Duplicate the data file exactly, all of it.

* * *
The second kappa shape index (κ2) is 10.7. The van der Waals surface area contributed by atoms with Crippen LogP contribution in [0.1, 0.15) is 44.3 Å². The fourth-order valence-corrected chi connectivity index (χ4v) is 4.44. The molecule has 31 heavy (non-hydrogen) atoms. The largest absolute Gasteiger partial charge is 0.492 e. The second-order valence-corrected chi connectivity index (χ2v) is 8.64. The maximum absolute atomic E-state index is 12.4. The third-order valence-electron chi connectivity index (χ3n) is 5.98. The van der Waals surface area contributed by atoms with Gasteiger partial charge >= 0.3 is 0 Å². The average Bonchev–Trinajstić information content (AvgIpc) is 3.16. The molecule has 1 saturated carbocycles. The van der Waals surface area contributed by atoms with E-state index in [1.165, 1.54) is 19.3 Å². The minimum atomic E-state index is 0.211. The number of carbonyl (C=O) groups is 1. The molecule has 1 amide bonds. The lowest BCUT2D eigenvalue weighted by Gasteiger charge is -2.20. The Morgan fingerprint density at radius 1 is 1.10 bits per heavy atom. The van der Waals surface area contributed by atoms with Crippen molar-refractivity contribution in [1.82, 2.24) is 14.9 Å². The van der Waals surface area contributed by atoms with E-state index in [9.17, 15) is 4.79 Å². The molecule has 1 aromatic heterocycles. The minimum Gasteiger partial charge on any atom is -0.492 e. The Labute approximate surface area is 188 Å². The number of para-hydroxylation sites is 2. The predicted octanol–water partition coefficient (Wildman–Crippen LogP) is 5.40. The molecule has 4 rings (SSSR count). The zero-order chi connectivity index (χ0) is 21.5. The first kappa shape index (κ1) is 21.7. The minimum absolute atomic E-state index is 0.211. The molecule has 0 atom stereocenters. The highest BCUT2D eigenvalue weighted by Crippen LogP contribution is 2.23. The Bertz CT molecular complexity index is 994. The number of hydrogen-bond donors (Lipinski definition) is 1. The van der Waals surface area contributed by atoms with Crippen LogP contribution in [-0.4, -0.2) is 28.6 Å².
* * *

The second kappa shape index (κ2) is 10.7. The van der Waals surface area contributed by atoms with Crippen LogP contribution in [0.1, 0.15) is 44.3 Å². The fourth-order valence-corrected chi connectivity index (χ4v) is 4.44. The molecule has 31 heavy (non-hydrogen) atoms. The largest absolute Gasteiger partial charge is 0.492 e. The second-order valence-corrected chi connectivity index (χ2v) is 8.64. The maximum absolute atomic E-state index is 12.4. The third-order valence-electron chi connectivity index (χ3n) is 5.98. The van der Waals surface area contributed by atoms with Gasteiger partial charge >= 0.3 is 0 Å². The average Bonchev–Trinajstić information content (AvgIpc) is 3.16. The molecule has 1 saturated carbocycles. The van der Waals surface area contributed by atoms with E-state index in [1.165, 1.54) is 19.3 Å². The minimum atomic E-state index is 0.211. The number of carbonyl (C=O) groups is 1. The molecule has 1 amide bonds. The lowest BCUT2D eigenvalue weighted by Gasteiger charge is -2.20. The Morgan fingerprint density at radius 1 is 1.10 bits per heavy atom. The van der Waals surface area contributed by atoms with Crippen molar-refractivity contribution in [1.82, 2.24) is 14.9 Å². The van der Waals surface area contributed by atoms with E-state index in [9.17, 15) is 4.79 Å². The molecule has 1 aromatic heterocycles. The minimum Gasteiger partial charge on any atom is -0.492 e. The Labute approximate surface area is 188 Å². The number of para-hydroxylation sites is 2. The predicted octanol–water partition coefficient (Wildman–Crippen LogP) is 5.40. The molecule has 4 rings (SSSR count). The zero-order chi connectivity index (χ0) is 21.5. The first kappa shape index (κ1) is 21.7. The minimum absolute atomic E-state index is 0.211. The molecule has 0 atom stereocenters. The highest BCUT2D eigenvalue weighted by Crippen LogP contribution is 2.23. The Bertz CT molecular complexity index is 994. The number of hydrogen-bond donors (Lipinski definition) is 1. The van der Waals surface area contributed by atoms with Crippen LogP contribution in [-0.4, -0.2) is 28.6 Å².